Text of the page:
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Pfizer's consumer ads for Lipitor are causing a stir on the blogs and in Congress. Did the company cross the line by using a famous (but unlicensed) doctor to market a drug, or is this a case of a mistaken identity?
Dr. Robert Jarvik, the legendary creator of the mechanical heart, is having a rough month. First it was revealed that the guy is not a cardiologist—even though he dons a white coat to pitch Pfizer's megablockbuster cholesterol drug. And then he was outed as a non-rower—even though he appears to be manning the oars in the ad.
Sure, Pfizer's ad strongly implies that the tall, thin, white-haired, distinguished-doctor-looking Jarvik is more of an expert than his credentials (an MD from Utah U., but no internship) might prove, but did the drug company do anything wrong by using the celebrity doctor as its face of Lipitor?
Some says no.
According to Phil Sawyer, senior vice president of Gfk NOP Starch, an advertising research firm, Pfizer actually did everything right (well except for using the stunt rower).
"What Pfizer did was a very, very smart thing," Sawyer told Pharm Exec on Tuesday. "It's a perfect accumulation of factors that make the perfect spokesperson. It helps if the spokesperson is a celebrity, an expert, and if they offer a testimonial. All those things are in favor of having Dr. Jarvik as spokesperson." The question remains, does it matter that he isn't a cardiologist?
"I think the question that has to be asked is: Did people pay more attention to him assuming that he was a cardiologist?" Sawyer continued. "And did the advertiser use him as a spokesperson assuming that people would make that false assumption?"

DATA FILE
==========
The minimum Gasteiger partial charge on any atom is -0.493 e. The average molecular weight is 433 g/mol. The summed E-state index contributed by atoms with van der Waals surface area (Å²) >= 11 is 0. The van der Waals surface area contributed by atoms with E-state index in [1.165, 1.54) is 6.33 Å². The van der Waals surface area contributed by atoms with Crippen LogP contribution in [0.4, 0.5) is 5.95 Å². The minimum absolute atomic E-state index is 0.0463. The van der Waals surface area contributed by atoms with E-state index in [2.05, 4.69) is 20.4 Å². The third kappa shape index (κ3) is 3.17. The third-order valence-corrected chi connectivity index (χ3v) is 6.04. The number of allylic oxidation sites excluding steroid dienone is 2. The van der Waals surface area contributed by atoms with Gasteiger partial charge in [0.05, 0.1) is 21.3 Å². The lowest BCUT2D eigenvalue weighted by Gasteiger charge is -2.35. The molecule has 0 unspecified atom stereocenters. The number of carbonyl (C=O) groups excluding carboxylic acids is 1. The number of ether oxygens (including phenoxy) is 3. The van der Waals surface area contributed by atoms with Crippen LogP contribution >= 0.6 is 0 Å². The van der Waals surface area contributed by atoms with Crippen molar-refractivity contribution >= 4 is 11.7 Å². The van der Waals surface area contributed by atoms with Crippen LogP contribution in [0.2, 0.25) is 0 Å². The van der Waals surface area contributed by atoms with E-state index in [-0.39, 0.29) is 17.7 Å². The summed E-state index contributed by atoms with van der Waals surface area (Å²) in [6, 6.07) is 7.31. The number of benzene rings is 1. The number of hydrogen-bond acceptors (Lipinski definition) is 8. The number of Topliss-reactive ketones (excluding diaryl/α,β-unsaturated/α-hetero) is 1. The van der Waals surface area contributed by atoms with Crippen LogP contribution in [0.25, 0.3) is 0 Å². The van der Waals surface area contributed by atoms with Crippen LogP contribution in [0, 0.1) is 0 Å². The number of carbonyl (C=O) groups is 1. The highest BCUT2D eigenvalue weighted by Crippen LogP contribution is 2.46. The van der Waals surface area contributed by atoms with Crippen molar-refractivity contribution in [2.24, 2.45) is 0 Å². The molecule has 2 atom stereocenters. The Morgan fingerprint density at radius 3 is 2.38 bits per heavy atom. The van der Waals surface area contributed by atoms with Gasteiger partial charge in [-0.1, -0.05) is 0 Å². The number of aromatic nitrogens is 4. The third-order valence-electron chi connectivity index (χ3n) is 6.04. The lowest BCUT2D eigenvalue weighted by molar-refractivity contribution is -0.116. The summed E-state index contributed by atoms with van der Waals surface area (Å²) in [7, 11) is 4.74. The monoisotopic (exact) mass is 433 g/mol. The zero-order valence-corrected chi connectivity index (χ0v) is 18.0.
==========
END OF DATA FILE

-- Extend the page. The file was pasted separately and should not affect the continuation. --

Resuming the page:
Rich Benci, president of RealAge, thinks so.
"I, as a consumer, thought he was a practicing physician until this came up," Benci told Pharm Exec. "But they never say that, so the ad certainly doesn't cross the line. This is well within the normal advertising and promotion scenarios—even within the pharmaceutical guidelines."
Benci noted that the only spot in the ad that might have nudged the line was at the end when he states, "As a doctor and a father?" and then talks about Lipitor. "That's the only thing that might be a little misleading," Benci said. "They should consider changing that line to ?As a son and a father?' since his father suffered from heart disease."
According to Nancy Turett, president and global director at Edelman, Health, public trust should come from credibility. Each year, Edelman releases a trust study that gauges how much trust consumers and influencers have in industries such as pharma. Last year, 66 percent of those surveyed said they trusted pharma.
"Not speaking about this particular ad, but in general, someone doesn't need to be a practicing cardiologist to talk about something like this," Turett said. "You can be an extremely knowledgeable professional and have a legitimate credible place in advocating for something that you understand very well. In general, when an ad provides fair and balanced information, then it's legitimate. If a well known, respected individual enhances the likelihood that someone is going to pay attention, all the better."
Jarvik may be a little hot under the collar in the glare of all the bad press, but don't cry for him. The good doc is reported to have earned a cool $1.35 million from Pfizer for his troubles.